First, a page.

Policy Brief 10 : Fossil Fuels in Africa in a Carbon Constrained Future
Africa has substantial reserves of fossil fuel resources. These include about 9.5% of the total global proven reserves of crude oil, 8% of natural gas reserves, and 4% of coal reserves. Much of the fossil fuel in Africa is either exported or has not yet been developed for use within Africa. Despite its huge energy resources, Africa is still faced with enormous energy challenges, including low access by many to modern energy, insufficient energy infrastructure, low efficiency, and lack of institutional and technical capacity to make use of its huge resources. Most African countries are net energy importers, as currently exploited oil reserves are concentrated in only a few countries. As a consequence, the continent has 38 net oil-importing countries, demonstrating the high dependence of most African economies on imported fossil fuels. This exposes them to volatile world oil prices and jeopardises their balance of payments positions. For most oil-importing countries in Africa, sharp increases in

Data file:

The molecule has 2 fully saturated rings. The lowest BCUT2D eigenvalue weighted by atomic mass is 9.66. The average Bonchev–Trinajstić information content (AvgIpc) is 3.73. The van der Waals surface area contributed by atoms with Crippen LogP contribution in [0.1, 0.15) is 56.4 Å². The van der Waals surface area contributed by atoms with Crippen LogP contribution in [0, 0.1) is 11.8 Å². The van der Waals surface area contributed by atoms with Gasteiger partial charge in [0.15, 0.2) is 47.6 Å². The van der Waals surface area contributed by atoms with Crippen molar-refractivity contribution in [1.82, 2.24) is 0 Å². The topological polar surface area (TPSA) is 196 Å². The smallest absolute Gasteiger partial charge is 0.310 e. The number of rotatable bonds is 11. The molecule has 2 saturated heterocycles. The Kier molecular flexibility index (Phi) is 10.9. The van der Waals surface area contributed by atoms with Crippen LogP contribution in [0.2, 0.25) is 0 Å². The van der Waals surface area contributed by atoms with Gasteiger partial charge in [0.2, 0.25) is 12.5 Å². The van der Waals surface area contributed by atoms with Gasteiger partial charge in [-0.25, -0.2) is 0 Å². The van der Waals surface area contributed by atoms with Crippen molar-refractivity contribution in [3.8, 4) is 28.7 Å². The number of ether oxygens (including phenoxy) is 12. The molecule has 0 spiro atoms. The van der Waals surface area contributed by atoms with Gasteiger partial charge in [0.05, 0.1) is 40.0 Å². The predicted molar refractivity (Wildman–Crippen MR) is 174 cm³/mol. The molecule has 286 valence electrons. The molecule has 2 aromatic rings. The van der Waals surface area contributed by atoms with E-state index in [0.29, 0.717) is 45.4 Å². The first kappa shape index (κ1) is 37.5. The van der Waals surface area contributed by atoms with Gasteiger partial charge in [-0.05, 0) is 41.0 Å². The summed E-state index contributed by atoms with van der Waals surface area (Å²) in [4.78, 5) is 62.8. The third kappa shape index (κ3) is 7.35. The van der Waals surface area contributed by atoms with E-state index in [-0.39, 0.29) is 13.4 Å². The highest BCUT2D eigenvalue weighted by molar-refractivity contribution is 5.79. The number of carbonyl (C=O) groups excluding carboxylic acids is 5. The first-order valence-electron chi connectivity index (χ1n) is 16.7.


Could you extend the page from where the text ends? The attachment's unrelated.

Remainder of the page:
the cost of imported energy, coupled with increasingly scarce traditional energy resources (e.g. fuelwood), have created what has been termed a double energy squeeze. The squeeze has eroded some of the economic gains that have been made in recent years and has exerted strong pressure on macroeconomic stability and economic growth. The heavy reliance on fossil fuels to generate energy has also contributed to a number of environmental and social problems at the local, regional, and global levels. These include depletion of non-renewable resources, depletion of ozone, ocean acidification, and global warming. The contribution of energy generation to global warming is particularly worrisome due to the emission of carbon dioxide and other greenhouse gases during the combustion of fossil fuels.